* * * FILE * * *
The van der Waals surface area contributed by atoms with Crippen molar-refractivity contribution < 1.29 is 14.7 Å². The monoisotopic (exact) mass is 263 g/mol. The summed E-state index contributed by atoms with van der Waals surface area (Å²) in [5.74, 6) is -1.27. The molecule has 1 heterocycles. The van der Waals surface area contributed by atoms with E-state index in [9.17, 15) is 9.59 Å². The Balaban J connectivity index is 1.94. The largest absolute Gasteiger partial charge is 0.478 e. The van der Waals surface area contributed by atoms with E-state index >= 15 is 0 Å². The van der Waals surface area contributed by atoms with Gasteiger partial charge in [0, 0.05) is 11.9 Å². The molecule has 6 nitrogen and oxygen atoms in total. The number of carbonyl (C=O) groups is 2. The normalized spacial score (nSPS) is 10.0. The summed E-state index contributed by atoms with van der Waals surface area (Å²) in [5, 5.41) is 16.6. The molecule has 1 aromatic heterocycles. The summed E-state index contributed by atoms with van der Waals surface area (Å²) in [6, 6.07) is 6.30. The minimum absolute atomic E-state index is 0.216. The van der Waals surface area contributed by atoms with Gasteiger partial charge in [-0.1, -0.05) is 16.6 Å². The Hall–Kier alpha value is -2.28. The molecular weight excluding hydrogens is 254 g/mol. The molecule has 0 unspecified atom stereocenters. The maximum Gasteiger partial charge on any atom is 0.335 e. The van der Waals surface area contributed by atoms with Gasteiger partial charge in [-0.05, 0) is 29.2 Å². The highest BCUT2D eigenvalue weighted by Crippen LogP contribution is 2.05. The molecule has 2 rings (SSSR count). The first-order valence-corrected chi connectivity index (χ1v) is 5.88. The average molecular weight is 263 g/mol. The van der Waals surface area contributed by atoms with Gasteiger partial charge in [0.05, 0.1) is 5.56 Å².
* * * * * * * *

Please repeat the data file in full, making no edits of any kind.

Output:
The van der Waals surface area contributed by atoms with Crippen molar-refractivity contribution < 1.29 is 14.7 Å². The monoisotopic (exact) mass is 263 g/mol. The summed E-state index contributed by atoms with van der Waals surface area (Å²) in [5.74, 6) is -1.27. The molecule has 1 heterocycles. The van der Waals surface area contributed by atoms with E-state index in [9.17, 15) is 9.59 Å². The Balaban J connectivity index is 1.94. The largest absolute Gasteiger partial charge is 0.478 e. The van der Waals surface area contributed by atoms with E-state index >= 15 is 0 Å². The van der Waals surface area contributed by atoms with Gasteiger partial charge in [0, 0.05) is 11.9 Å². The molecule has 6 nitrogen and oxygen atoms in total. The number of carbonyl (C=O) groups is 2. The normalized spacial score (nSPS) is 10.0. The summed E-state index contributed by atoms with van der Waals surface area (Å²) in [5, 5.41) is 16.6. The molecule has 1 aromatic heterocycles. The summed E-state index contributed by atoms with van der Waals surface area (Å²) in [6, 6.07) is 6.30. The minimum absolute atomic E-state index is 0.216. The van der Waals surface area contributed by atoms with Gasteiger partial charge in [-0.1, -0.05) is 16.6 Å². The Hall–Kier alpha value is -2.28. The molecular weight excluding hydrogens is 254 g/mol. The molecule has 0 unspecified atom stereocenters. The maximum Gasteiger partial charge on any atom is 0.335 e. The van der Waals surface area contributed by atoms with Gasteiger partial charge in [-0.05, 0) is 29.2 Å². The highest BCUT2D eigenvalue weighted by Crippen LogP contribution is 2.05. The molecule has 2 rings (SSSR count). The first-order valence-corrected chi connectivity index (χ1v) is 5.88. The average molecular weight is 263 g/mol. The van der Waals surface area contributed by atoms with Gasteiger partial charge in [0.05, 0.1) is 5.56 Å².